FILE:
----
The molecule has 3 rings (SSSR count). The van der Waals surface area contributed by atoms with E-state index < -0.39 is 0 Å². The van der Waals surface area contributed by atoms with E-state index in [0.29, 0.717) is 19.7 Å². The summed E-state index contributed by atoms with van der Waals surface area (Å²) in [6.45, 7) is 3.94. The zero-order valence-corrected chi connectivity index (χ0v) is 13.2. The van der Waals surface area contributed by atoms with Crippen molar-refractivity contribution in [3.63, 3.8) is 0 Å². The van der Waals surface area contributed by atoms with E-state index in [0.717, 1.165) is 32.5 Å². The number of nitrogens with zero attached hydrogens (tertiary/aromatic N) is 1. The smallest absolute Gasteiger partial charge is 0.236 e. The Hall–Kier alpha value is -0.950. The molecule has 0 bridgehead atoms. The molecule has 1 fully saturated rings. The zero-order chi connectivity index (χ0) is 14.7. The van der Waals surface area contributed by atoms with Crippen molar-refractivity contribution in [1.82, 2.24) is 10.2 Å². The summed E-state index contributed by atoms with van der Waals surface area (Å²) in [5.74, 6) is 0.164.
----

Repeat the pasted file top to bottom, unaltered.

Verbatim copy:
The molecule has 3 rings (SSSR count). The van der Waals surface area contributed by atoms with E-state index < -0.39 is 0 Å². The van der Waals surface area contributed by atoms with E-state index in [0.29, 0.717) is 19.7 Å². The summed E-state index contributed by atoms with van der Waals surface area (Å²) in [6.45, 7) is 3.94. The zero-order valence-corrected chi connectivity index (χ0v) is 13.2. The van der Waals surface area contributed by atoms with Crippen molar-refractivity contribution in [3.63, 3.8) is 0 Å². The van der Waals surface area contributed by atoms with E-state index in [0.717, 1.165) is 32.5 Å². The number of nitrogens with zero attached hydrogens (tertiary/aromatic N) is 1. The smallest absolute Gasteiger partial charge is 0.236 e. The Hall–Kier alpha value is -0.950. The molecule has 0 bridgehead atoms. The molecule has 1 fully saturated rings. The zero-order chi connectivity index (χ0) is 14.7. The van der Waals surface area contributed by atoms with Crippen molar-refractivity contribution in [1.82, 2.24) is 10.2 Å². The summed E-state index contributed by atoms with van der Waals surface area (Å²) in [5.74, 6) is 0.164.